Customers wearing mask are seen at a shopping mall in San Mateo, California, the United States, Aug. 4, 2021. (Xinhua/Wu Xiaoling)Customers wearing mask are seen at a shopping mall in San Mateo, California, the United States, Aug. 4, 2021. (Xinhua/Wu Xiaoling)

Related Stories

The pace of vaccinations remained relatively sluggish, with 64 percent of eligible people in the United States fully vaccinated, according to federal data. Health officials said that most of the patients who are being hospitalized and dying are not vaccinated, while areas with higher rates of vaccination have generally fared better, added the report.

Good news was that earlier this week, California dropped from “high” to “substantial” virus spread, according to the Centers for Disease Control and Prevention (CDC). It later bounced back up, but total new cases per 100,000 residents were still lower than any other state.

“An aggressive push for vaccines, coupled with masks mandates at the local level and a public largely willing to go along with them, appear to have helped flatten the state’s curve,” The Washington Post (WP) on Friday quoted experts as saying.

“California, as compared to many other states in the nation, took rapid steps to recognize the extent of the problem and to apply more COVID-19 control measures,” Robert Kim-Farley, an infectious disease expert at UCLA Fielding School of Public Health, told WP. “I think if California had not taken these steps to curb transmission, we could have ended up with much higher levels.”

The Golden State’s change in CDC designation, a barometer of how well states are doing in combating the virus, was celebrated by public health officials, who suggested it was a signal that California could be close to a turning point. However, “the fight against Delta is far from over in California, which still faces a host of challenges in containing cases,” said the report.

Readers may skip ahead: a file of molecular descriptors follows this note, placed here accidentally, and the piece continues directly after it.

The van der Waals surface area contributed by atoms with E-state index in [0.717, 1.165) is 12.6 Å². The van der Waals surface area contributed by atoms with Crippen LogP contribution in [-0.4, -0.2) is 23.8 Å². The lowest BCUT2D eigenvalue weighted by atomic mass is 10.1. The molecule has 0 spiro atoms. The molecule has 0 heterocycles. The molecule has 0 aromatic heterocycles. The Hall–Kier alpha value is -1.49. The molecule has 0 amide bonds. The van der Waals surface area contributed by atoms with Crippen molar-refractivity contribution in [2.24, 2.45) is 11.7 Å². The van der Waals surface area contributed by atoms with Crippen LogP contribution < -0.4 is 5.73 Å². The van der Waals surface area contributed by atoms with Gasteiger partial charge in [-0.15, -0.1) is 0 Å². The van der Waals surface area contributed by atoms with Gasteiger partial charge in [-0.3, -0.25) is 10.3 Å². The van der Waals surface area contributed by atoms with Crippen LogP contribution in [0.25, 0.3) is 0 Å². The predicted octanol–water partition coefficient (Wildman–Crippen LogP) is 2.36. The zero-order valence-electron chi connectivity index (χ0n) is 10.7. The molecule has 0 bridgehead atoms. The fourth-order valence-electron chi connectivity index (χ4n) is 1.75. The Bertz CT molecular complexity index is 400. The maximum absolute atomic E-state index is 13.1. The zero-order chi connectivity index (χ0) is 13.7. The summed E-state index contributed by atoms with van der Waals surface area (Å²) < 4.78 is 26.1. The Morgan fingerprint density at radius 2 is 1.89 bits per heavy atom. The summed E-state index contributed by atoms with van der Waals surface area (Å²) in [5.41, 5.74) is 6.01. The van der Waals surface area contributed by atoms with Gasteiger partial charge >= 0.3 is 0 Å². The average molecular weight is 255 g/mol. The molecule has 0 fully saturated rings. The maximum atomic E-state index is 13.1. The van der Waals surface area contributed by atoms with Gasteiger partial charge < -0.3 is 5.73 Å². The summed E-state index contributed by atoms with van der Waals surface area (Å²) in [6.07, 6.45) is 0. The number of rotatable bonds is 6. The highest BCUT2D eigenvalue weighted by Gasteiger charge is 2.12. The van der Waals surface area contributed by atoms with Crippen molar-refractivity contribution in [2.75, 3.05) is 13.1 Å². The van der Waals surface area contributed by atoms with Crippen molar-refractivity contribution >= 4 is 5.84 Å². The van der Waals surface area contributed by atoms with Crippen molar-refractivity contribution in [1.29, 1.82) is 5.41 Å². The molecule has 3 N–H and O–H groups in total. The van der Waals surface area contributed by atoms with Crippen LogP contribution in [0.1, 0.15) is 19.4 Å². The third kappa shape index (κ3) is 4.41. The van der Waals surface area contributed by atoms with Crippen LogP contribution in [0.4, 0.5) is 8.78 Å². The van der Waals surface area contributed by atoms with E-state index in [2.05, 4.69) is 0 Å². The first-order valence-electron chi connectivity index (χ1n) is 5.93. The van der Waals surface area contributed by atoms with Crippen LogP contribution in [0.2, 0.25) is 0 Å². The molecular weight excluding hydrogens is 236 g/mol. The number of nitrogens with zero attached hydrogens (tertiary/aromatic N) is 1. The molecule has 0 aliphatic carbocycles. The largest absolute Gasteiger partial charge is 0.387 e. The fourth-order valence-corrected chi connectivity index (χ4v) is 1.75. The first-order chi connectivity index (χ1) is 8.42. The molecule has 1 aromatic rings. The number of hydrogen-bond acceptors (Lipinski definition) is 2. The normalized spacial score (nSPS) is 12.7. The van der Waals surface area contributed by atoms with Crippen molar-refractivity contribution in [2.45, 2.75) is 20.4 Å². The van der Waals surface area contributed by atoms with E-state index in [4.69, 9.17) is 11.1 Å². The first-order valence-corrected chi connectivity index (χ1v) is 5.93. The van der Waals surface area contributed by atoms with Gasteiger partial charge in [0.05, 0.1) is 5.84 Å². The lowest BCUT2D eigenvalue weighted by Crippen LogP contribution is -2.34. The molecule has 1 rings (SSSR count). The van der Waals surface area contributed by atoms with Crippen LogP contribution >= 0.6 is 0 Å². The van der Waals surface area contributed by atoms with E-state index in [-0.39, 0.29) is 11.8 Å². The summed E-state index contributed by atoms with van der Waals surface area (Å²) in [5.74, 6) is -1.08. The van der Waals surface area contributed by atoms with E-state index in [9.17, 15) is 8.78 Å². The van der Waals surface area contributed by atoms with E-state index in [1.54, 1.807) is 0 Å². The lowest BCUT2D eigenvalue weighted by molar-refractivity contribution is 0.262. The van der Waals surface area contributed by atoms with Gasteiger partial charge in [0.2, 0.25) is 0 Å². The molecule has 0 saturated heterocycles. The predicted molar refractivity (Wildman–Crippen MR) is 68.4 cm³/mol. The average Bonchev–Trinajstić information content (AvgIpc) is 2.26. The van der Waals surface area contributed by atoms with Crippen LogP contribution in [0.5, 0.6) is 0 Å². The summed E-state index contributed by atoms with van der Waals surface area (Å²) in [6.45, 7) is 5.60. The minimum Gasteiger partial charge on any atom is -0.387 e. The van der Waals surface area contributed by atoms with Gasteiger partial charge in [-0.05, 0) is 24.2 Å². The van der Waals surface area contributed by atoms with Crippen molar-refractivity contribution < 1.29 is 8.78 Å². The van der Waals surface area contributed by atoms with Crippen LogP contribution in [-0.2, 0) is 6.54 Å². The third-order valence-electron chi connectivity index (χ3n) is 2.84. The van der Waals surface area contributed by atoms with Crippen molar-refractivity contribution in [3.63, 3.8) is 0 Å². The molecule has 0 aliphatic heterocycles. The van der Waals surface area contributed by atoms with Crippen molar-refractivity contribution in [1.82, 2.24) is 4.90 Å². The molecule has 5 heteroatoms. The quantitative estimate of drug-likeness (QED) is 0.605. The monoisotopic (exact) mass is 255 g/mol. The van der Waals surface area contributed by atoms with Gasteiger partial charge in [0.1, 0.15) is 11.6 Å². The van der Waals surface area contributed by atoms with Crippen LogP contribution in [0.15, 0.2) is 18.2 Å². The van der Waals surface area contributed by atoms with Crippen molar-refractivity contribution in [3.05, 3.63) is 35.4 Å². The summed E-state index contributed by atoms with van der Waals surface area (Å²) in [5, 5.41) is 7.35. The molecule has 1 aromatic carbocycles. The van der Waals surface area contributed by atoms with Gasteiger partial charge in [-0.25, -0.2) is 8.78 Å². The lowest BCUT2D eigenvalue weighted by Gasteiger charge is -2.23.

Photo taken on Aug. 23, 2021 shows the U.S. Food and Drug Administration in Silver Spring, Maryland, the United States. (Photo by Ting Shen/Xinhua)Photo taken on Aug. 23, 2021 shows the U.S. Food and Drug Administration in Silver Spring, Maryland, the United States. (Photo by Ting Shen/Xinhua)


The U.S. government’s push to introduce widespread COVID-19 vaccine boosters faced a test as a Food and Drug Administration (FDA) advisory panel met on Friday to weigh evidence on the extra shots, a topic that has divided federal health officials.

The outside panel of about 20 scientific advisers reviewed information about the Pfizer Inc. and BioNTech SE vaccine’s declining protection against COVID-19 over time and on how people tolerated additional doses.

Pfizer has asked regulators to clear booster shots for people 16 years and older, and the FDA, which this week said all the shots cleared for use in the country remain effective without boosters.

While U.S. health officials, some other countries and vaccine makers have said boosters are needed, many scientists, including some inside the FDA and the CDC, disagree.

The FDA panel then voted to recommend COVID-19 vaccine booster shots for Americans 65 and older and those at high risk of severe illness, but rejecting a broader use of booster shots.

“Anything short of a full-throated endorsement could complicate the (U.S. President Joe) Biden administration’s plan to begin distributing extra shots next week to bolster immunity among the vaccinated and counter highly transmissible variants of the virus such as Delta,” reported The Wall Street Journal on Friday. 

People wait in line to receive the Pfizer/BioNTech COVID-19 vaccine at a mobile vaccine clinic in the Brooklyn borough of New York, United States, Aug. 23, 2021. (Photo by Michael Nagle/Xinhua)People wait in line to receive the Pfizer/BioNTech COVID-19 vaccine at a mobile vaccine clinic in the Brooklyn borough of New York, United States, Aug. 23, 2021. (Photo by Michael Nagle/Xinhua)